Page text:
Euchloe olympia - (W.H. Edwards, 1871)
Olympia Marble
Other English Common Names: Olympia marble
Taxonomic Status: Accepted
Related ITIS Name(s): Euchloe olympia (W. H. Edwards, 1871) (TSN 777763)
French Common Names: olympe
Unique Identifier: ELEMENT_GLOBAL.2.110821
Element Code: IILEPA5040
Informal Taxonomy: Animals, Invertebrates - Insects - Butterflies and Moths - Butterflies and Skippers
 
Kingdom Phylum Class Order Family Genus
Animalia Mandibulata Insecta Lepidoptera Pieridae Euchloe
Genus Size: C - Small genus (6-20 species)
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Concept Reference
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Concept Reference: Opler, P. A., and A. D. Warren. 2002. Butterflies of North America. 2. Scientific Names List for Butterfly Species of North America, north of Mexico. C.P. Gillette Museum of Arthropod Diversity, Department of Bioagricultural Sciences and Pest Management, Colorado State University, Fort Collins, Colorado. 79 pp.
Concept Reference Code: B02OPL01EHUS
Name Used in Concept Reference: Euchloe olympia
Conservation Status
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NatureServe Status

Global Status: G5
Global Status Last Reviewed: 13Sep2015
Global Status Last Changed: 13Sep2015
Ranking Methodology Used: Ranked by inspection
Rounded Global Status: G5 - Secure
Reasons: Very local and threatened in parts of eastern range, but secure northward and westward, probably even increasing in some northern areas. If they were treated separately the Appalachian populations would be at least globally uncommon if not imperiled.
Nation: United States
National Status: N4N5 (30Sep1998)
Nation: Canada
National Status: N4N5 (23Aug2017)

U.S. & Canada State/Province Status
Due to latency between updates made in state, provincial or other NatureServe Network databases and when they appear on NatureServe Explorer, for state or provincial information you may wish to contact the data steward in your jurisdiction to obtain the most current data. Please refer to our Distribution Data Sources to find contact information for your jurisdiction.
United States Arkansas (S2), Colorado (S4S5), Illinois (S2), Indiana (S2), Iowa (S3), Kansas (S4), Kentucky (S3), Maryland (S2), Michigan (S4), Minnesota (S4?), Missouri (S4?), Montana (S4), Nebraska (S4), New York (S1), North Carolina (S1), North Dakota (SNR), Ohio (SNR), Oklahoma (S3S4), Pennsylvania (SH), South Dakota (SNR), Tennessee (S2), Texas (SNR), Virginia (S2), West Virginia (S1), Wisconsin (S4), Wyoming (SNR)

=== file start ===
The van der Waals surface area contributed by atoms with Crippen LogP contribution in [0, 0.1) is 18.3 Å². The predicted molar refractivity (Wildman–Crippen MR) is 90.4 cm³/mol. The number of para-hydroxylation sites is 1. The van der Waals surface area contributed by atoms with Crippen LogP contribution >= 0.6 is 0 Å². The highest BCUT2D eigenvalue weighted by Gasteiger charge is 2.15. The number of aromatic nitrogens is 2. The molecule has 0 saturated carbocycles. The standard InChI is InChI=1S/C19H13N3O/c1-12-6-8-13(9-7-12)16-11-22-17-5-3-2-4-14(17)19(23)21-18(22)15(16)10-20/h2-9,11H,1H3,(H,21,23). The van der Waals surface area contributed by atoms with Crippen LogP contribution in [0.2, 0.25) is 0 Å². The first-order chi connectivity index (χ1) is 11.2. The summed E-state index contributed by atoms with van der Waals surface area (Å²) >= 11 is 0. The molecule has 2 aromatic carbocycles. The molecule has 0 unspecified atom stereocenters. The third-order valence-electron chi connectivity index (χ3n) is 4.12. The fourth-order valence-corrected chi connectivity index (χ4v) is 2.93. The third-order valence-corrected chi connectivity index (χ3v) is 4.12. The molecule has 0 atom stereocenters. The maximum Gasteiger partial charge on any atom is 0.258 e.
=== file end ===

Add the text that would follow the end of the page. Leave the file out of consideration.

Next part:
Canada Alberta (S2S3), Manitoba (S1S2), Ontario (S4), Quebec (S4), Saskatchewan (S3)

Other Statuses

NatureServe Global Conservation Status Factors

Range Extent: 20,000-2,500,000 square km (about 8000-1,000,000 square miles)
Range Extent Comments: Widespread in western North America between the Rockies and the Mississippi and into the Great Lakes region from southern Canada into Texas. The Appalachian population cluster, which itself has discontinuities, is very disjunct from others and occurs mostly on shale slopes and barrens from extreme southern Pennsylvania through parts of western Maryland and mainly northeastern West Virginia and adjacent Virginia into Kentucky; also a few occurrences in.

Number of Occurrences: > 300

Population Size: 10,000 to >1,000,000 individuals

Number of Occurrences with Good Viability/Integrity: Very many (>125)

Overall Threat Impact: Medium
Overall Threat Impact Comments: This species is not threatened overall, but it has been substantially impacted in Appalachia by gypsy moth spraying, a threat that may continue and could eradicate the species from some areas. This threat could expand into other regions. Available data suggest butterflies as a whole are highly sensitive to Btk, and most Lepidoptera definitely are in first and second instars (Peacock et al., 1998). Exposure of these instars would be high, up to the entire larval cohort for the year, during typical gypsy moth suppression applications. Diflubenzuron would, if anything, be more lethal to larvae and might also have some impact on other stages.

Short-term Trend: Increase of >10%
Short-term Trend Comments: This species has recently expanded its range in Great Lakes regions of Ontario and western New York.

Long-term Trend: Decline of <30% to increase of 25%

Other NatureServe Conservation Status Information

Distribution
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Global Range: (20,000-2,500,000 square km (about 8000-1,000,000 square miles)) Widespread in western North America between the Rockies and the Mississippi and into the Great Lakes region from southern Canada into Texas. The Appalachian population cluster, which itself has discontinuities, is very disjunct from others and occurs mostly on shale slopes and barrens from extreme southern Pennsylvania through parts of western Maryland and mainly northeastern West Virginia and adjacent Virginia into Kentucky; also a few occurrences in.